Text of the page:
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Possilpark, Lambhill, Hamiltonhill and Milton. These changes now mean that I represent a constituency where my wife Mary was raised, and where we were married and raised our son, Paul, and daughter, Mary. I thank the people of Glasgow, North-East for the honour they have given me, and I hope I will always be worthy of their vote of confidence.
If I were asked what impressed me most about my constituency, I would say that it was the tremendous kindness of the people there. There is no law that there should be clubs for our disabled people or our elderly, and yet every day, in every district, men and women volunteer to run those clubs so that their friends and neighbours can have a better quality of life. I have at least five community-based housing associations in which residents give up their time to improve the tenements and homes of their neighbourhood. Such people come to meetings after their day's work. Each and every one of those associations have built sheltered housing so that pensioners and people with special needs can stay within the community and live in security. They also provide new buildings so that young couples can live in the districts in which they were raised. Many asylum seekers live in my constituency and I am impressed by the number of local people who come to my surgeries asking for help for their new neighbours, who, only a few months previously, had lived in another land, many thousands of miles away.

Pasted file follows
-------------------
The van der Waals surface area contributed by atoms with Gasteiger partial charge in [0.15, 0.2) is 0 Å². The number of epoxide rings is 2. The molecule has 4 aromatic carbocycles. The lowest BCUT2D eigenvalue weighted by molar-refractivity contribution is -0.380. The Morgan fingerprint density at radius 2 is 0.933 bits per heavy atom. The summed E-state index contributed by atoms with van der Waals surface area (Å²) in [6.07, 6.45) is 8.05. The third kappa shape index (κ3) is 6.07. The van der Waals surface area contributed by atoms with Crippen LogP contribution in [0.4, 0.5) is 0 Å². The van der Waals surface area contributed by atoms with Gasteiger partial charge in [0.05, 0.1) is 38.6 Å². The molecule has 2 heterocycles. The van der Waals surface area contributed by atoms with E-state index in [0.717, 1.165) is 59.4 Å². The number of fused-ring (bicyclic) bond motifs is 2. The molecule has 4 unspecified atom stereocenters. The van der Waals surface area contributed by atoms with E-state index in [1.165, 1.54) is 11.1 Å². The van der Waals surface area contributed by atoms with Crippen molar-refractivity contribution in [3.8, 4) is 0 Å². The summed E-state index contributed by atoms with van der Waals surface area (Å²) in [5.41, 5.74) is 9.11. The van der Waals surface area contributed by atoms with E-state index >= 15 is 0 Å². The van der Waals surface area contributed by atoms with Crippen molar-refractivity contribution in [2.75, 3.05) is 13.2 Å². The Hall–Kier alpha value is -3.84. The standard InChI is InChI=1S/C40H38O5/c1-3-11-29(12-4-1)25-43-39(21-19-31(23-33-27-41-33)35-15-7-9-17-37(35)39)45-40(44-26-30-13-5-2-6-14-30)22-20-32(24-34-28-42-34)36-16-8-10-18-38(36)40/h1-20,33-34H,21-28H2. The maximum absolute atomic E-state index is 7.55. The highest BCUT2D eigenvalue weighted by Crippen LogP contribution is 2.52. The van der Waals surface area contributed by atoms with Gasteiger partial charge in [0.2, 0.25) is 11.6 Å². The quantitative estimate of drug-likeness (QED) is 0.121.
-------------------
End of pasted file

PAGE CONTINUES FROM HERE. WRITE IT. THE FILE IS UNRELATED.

I congratulate the Members who have been re-elected. I have enjoyed working with them over the past four and a half years. I hope that I have not been too hard on them. I also pay tribute to all Members, from every party, who have left the House. Their contribution will always be appreciated and well remembered. I wish new Members well and I am sure that they will enjoy the House as much as I have since my election in 1979. If I receive their support today, I will be a Speaker who will be approachable and who will help and advise them.